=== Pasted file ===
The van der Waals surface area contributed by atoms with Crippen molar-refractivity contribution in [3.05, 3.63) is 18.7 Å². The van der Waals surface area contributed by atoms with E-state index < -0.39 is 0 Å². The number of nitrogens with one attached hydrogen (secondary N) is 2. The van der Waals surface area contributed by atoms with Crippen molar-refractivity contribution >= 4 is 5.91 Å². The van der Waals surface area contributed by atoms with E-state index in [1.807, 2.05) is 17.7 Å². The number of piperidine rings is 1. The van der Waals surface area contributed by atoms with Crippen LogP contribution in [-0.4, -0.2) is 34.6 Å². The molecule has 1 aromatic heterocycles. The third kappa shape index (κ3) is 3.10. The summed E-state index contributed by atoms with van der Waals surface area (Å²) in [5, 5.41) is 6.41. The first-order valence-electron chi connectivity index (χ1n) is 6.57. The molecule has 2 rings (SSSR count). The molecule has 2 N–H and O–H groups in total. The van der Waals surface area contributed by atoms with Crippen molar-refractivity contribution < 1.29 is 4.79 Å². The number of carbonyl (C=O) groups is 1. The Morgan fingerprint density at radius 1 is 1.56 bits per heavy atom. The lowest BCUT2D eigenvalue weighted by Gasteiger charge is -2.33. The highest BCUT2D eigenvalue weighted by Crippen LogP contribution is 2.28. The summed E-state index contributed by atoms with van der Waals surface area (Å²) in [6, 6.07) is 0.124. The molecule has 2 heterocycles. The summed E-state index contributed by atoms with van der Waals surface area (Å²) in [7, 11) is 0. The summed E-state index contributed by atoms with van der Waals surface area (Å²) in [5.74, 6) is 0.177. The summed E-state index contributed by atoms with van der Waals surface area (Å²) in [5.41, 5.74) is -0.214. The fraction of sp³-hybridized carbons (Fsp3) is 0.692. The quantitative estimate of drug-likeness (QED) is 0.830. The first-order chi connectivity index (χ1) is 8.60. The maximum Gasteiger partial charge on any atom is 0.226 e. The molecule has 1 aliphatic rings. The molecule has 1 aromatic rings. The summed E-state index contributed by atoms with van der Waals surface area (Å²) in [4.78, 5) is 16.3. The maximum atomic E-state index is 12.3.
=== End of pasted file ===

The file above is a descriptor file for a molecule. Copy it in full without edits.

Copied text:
The van der Waals surface area contributed by atoms with Crippen molar-refractivity contribution in [3.05, 3.63) is 18.7 Å². The van der Waals surface area contributed by atoms with E-state index < -0.39 is 0 Å². The number of nitrogens with one attached hydrogen (secondary N) is 2. The van der Waals surface area contributed by atoms with Crippen molar-refractivity contribution >= 4 is 5.91 Å². The van der Waals surface area contributed by atoms with E-state index in [1.807, 2.05) is 17.7 Å². The number of piperidine rings is 1. The van der Waals surface area contributed by atoms with Crippen LogP contribution in [-0.4, -0.2) is 34.6 Å². The molecule has 1 aromatic heterocycles. The third kappa shape index (κ3) is 3.10. The summed E-state index contributed by atoms with van der Waals surface area (Å²) in [5, 5.41) is 6.41. The first-order valence-electron chi connectivity index (χ1n) is 6.57. The molecule has 2 rings (SSSR count). The molecule has 2 N–H and O–H groups in total. The van der Waals surface area contributed by atoms with Crippen molar-refractivity contribution < 1.29 is 4.79 Å². The number of carbonyl (C=O) groups is 1. The Morgan fingerprint density at radius 1 is 1.56 bits per heavy atom. The lowest BCUT2D eigenvalue weighted by Gasteiger charge is -2.33. The highest BCUT2D eigenvalue weighted by Crippen LogP contribution is 2.28. The summed E-state index contributed by atoms with van der Waals surface area (Å²) in [6, 6.07) is 0.124. The molecule has 2 heterocycles. The summed E-state index contributed by atoms with van der Waals surface area (Å²) in [7, 11) is 0. The summed E-state index contributed by atoms with van der Waals surface area (Å²) in [5.74, 6) is 0.177. The summed E-state index contributed by atoms with van der Waals surface area (Å²) in [5.41, 5.74) is -0.214. The fraction of sp³-hybridized carbons (Fsp3) is 0.692. The quantitative estimate of drug-likeness (QED) is 0.830. The first-order chi connectivity index (χ1) is 8.60. The maximum Gasteiger partial charge on any atom is 0.226 e. The molecule has 1 aliphatic rings. The molecule has 1 aromatic rings. The summed E-state index contributed by atoms with van der Waals surface area (Å²) in [4.78, 5) is 16.3. The maximum atomic E-state index is 12.3.